Thursday, May 28

More Board Members Fail to Get Majority Support, Study Says


Just say, “No.”

That’s what shareholders are doing at record levels with candidates nominated for public company boards, according to a new study by Broadridge Financial Solutions based in Lake Success.

The company said the number of Board nominees “who failed to receive majority shareholder support in the first six months of 2019 reached a five-year high, according to the company’s ProxyPulse report.

“On average, shareholder support for directors remained high at 95 percent of the shares voted,” Chuck Callan, Broadridge’s senior vice president in charge of regulatory affairs, said. “However, in comparison to five years ago, there was nearly a 40 percent increase in the number of directors who failed to get a majority of the ‘Street’ shares voted in their favor.”

Broadridge, which manages proxy voting for thousands of companies, said the number of board nominees failing to get at least 50 percent support rose to 478 compared to 416 in the first six months of 2018.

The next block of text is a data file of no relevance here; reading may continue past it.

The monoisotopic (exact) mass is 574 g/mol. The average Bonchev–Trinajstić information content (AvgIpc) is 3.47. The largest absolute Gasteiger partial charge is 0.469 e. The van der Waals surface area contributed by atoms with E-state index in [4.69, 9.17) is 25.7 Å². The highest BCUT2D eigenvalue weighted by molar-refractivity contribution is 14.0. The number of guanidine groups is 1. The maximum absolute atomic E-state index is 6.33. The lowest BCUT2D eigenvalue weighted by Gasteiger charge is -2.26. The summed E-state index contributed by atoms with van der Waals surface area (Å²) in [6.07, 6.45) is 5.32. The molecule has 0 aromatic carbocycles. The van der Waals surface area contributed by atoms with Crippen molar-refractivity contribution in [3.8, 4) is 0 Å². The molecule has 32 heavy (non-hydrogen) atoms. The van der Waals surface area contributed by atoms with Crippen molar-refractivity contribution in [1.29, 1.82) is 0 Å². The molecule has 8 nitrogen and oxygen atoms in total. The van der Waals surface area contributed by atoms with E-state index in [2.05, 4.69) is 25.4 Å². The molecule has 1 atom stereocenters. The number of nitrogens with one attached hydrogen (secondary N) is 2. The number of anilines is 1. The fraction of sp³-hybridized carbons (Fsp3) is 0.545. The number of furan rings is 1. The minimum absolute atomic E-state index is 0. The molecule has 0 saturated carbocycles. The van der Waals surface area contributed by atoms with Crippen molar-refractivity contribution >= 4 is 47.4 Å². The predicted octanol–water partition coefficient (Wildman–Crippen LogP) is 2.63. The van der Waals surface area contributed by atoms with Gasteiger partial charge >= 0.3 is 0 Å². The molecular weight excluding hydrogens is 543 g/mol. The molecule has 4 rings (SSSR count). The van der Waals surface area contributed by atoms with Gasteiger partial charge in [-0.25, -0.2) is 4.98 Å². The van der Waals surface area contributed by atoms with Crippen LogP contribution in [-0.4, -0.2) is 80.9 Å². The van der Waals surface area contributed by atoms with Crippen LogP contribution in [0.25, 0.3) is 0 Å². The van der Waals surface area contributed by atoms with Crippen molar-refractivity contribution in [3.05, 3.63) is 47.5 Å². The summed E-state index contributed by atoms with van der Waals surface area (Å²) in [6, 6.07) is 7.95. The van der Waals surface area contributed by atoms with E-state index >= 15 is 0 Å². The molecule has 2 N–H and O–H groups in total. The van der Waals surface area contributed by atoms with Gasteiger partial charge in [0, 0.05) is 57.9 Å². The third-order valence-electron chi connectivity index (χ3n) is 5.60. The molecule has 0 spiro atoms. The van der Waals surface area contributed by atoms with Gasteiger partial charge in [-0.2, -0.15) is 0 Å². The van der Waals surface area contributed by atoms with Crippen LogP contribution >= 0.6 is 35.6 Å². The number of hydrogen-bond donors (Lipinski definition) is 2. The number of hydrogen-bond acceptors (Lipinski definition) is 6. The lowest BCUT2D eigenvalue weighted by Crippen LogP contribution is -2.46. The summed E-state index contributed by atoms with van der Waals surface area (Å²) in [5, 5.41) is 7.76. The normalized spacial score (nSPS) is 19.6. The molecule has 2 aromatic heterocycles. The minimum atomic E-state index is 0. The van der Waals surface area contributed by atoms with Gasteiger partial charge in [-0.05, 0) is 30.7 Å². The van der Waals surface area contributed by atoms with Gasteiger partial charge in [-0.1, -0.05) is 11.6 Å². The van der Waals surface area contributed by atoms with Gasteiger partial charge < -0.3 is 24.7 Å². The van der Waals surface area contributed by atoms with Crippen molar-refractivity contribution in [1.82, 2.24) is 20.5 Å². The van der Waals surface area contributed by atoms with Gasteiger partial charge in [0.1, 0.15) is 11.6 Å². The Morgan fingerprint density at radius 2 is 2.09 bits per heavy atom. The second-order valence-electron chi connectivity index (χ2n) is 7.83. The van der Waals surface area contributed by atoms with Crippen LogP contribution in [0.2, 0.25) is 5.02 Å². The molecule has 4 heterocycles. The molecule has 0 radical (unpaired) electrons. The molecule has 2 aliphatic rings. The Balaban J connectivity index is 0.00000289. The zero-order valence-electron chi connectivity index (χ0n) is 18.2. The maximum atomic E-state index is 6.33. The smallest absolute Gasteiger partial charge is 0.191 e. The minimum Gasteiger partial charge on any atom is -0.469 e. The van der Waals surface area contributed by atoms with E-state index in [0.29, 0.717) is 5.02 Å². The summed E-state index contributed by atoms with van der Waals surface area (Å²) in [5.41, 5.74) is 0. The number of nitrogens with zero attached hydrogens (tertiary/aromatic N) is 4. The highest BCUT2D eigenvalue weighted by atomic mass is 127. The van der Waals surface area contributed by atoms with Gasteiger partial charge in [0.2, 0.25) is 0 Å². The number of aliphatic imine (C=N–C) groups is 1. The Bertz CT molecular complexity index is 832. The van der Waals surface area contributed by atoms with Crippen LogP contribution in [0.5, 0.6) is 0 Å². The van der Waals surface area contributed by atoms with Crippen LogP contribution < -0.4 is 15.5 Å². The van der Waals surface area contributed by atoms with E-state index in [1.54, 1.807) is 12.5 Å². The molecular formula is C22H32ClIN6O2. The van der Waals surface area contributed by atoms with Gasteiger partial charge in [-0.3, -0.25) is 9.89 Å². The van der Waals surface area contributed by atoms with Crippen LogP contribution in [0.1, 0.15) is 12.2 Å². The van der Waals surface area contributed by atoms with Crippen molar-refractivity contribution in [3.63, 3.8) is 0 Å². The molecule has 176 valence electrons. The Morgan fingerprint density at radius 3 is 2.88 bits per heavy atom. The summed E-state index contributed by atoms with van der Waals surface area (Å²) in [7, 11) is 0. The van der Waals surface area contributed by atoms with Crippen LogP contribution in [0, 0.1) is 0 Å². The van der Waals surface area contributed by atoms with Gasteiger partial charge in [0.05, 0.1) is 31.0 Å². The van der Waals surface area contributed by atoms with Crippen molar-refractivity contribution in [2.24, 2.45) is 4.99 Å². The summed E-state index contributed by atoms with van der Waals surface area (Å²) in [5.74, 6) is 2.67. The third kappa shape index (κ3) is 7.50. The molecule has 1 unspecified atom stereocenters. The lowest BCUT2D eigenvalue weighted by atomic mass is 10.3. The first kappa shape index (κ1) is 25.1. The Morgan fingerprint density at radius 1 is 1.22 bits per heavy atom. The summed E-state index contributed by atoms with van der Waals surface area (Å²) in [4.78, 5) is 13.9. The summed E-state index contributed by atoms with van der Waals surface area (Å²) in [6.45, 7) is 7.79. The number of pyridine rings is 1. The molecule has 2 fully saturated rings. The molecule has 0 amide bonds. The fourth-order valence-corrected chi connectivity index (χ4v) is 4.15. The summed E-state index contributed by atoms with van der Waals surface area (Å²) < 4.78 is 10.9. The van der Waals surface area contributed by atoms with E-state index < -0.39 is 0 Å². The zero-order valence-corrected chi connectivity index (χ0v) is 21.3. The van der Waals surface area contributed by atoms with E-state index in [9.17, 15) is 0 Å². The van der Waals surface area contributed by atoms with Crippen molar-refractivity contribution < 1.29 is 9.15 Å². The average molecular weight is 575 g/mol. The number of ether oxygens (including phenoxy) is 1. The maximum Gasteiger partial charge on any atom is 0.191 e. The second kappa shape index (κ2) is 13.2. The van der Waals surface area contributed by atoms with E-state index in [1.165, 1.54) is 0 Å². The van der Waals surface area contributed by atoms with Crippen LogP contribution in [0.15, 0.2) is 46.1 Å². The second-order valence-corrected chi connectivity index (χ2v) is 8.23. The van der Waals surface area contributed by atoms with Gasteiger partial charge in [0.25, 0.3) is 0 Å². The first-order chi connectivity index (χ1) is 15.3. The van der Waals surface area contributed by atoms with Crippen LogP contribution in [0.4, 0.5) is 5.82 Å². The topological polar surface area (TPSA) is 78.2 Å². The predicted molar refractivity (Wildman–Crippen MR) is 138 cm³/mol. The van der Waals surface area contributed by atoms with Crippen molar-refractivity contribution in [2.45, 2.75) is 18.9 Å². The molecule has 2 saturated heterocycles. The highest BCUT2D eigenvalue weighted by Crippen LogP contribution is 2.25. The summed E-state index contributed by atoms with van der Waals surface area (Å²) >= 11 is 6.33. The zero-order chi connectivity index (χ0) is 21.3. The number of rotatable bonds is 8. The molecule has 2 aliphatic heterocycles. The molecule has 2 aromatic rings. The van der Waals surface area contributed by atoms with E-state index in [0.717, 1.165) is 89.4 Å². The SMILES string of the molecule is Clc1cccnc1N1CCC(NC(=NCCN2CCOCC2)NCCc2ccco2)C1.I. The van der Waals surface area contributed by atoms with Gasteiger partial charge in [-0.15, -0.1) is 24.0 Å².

The report, published by Broadride and PwC US Governance Insights Center, examined votes at 4,059 public company annual shareholder meetings between January 1 and June 30, 2019.

According to the report, institutions own 70 percent of shares, while individuals own a scant 30 percent, flat with previous years. But institutions vote, while individuals watch.

Ninety percent of institutional votes are cast, compared to only 28 percent owned by individuals.

The number of proposals that voted on by shareholders dropped 23 percent to 420 from 549 in 2015. Support dropped from 31 percent of shares voted in favor in 2018 to 29 percent in 2019.

Support for say-on-pay proposals declined from 89 percent in 2018 to 88 percent in 2019.

Support for corporate political spending proposals rose to 31 percent in 2019 from 28 percent in 2018.

Broadridge’s proxy voting services are used by more than half of public companies and mutual funds globally.

The ProxyPulse report highlighted policies of a few of the largest institutional investors regarding board diversity and environmental issues.


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